As Linda and the other SMOA visionaries began looking to the community for help, Linda thought immediately of the Findlays. They became members of the SMOA Starters Circle—interested Sarasotans who provided seed money for the new project—and Koni joined the SMOA board. When SMOA and Ringling College joined forces to envision a Visual Arts Education Center in the old Sarasota High School building, with the Sarasota Museum of Art at its heart, all of the pieces were in place. Koni and Cary’s interest in education, appreciation for art, passion for advancing the community, and respect for historic preservation all came together.
 
“Sarasota is the cultural center of Florida. It’s what makes our community special and this project is important to Sarasota,” says Koni.In contributing $1 million to Ringling College for SMOA, through a combination of current and deferred gifts, Koni and Cary have truly made a difference in helping to bring SMOA from vision to reality. 

 
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A Passion for Philanthropy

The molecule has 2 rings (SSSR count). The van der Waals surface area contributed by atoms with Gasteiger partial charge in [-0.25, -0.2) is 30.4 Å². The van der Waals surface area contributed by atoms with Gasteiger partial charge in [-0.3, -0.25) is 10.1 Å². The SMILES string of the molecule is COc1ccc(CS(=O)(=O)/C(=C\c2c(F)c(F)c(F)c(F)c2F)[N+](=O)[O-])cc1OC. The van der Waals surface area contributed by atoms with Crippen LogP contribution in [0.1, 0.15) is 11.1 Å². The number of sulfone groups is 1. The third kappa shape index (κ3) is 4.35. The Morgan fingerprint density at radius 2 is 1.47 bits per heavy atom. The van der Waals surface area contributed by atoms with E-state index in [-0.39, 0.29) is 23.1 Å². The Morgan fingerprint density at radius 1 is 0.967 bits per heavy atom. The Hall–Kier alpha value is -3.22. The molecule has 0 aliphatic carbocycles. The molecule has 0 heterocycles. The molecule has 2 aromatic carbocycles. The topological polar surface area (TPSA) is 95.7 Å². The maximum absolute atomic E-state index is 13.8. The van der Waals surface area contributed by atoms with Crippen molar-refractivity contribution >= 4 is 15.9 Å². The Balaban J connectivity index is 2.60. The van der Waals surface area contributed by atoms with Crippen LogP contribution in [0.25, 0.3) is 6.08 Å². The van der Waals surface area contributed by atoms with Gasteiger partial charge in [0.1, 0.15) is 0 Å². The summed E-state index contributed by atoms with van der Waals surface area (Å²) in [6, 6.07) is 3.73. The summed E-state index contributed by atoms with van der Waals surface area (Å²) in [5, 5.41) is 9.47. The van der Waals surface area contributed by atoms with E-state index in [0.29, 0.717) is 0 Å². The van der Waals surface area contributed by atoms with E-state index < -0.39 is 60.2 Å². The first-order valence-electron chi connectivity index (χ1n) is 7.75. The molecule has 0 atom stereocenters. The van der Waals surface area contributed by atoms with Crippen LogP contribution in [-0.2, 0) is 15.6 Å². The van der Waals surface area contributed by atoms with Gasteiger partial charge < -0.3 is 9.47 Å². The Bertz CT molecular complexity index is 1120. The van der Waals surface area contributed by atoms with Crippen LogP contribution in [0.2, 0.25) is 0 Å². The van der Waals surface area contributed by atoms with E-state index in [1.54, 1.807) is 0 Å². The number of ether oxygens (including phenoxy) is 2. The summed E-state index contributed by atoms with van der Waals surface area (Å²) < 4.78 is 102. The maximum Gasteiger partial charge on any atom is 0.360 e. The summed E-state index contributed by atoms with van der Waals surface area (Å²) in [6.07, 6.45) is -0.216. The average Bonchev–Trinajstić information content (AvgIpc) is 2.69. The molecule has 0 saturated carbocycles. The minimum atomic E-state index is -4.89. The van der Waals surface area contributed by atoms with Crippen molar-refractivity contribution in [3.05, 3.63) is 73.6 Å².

Lois Stulberg

Lois Stulberg first discovered art in her childhood during a school trip. It was love at first sight. Her appreciation for art has never diminished. She has spent a lifetime exploring that passion, visiting hundreds of art museums, art galleries and artists throughout the world. During this time, she has also become a collector. It is this deep respect for artistic endeavors that compels her to encourage other people to learn about art’s amazing ability to engage the eye and the mind. 
 
It was through Selby Gallery and its director, Kevin Dean, that Stulberg discovered Ringling College of Art and Design. She enjoyed the exhibitions and admired Selby’s role as a teaching gallery. So began her special relationship with Ringling College.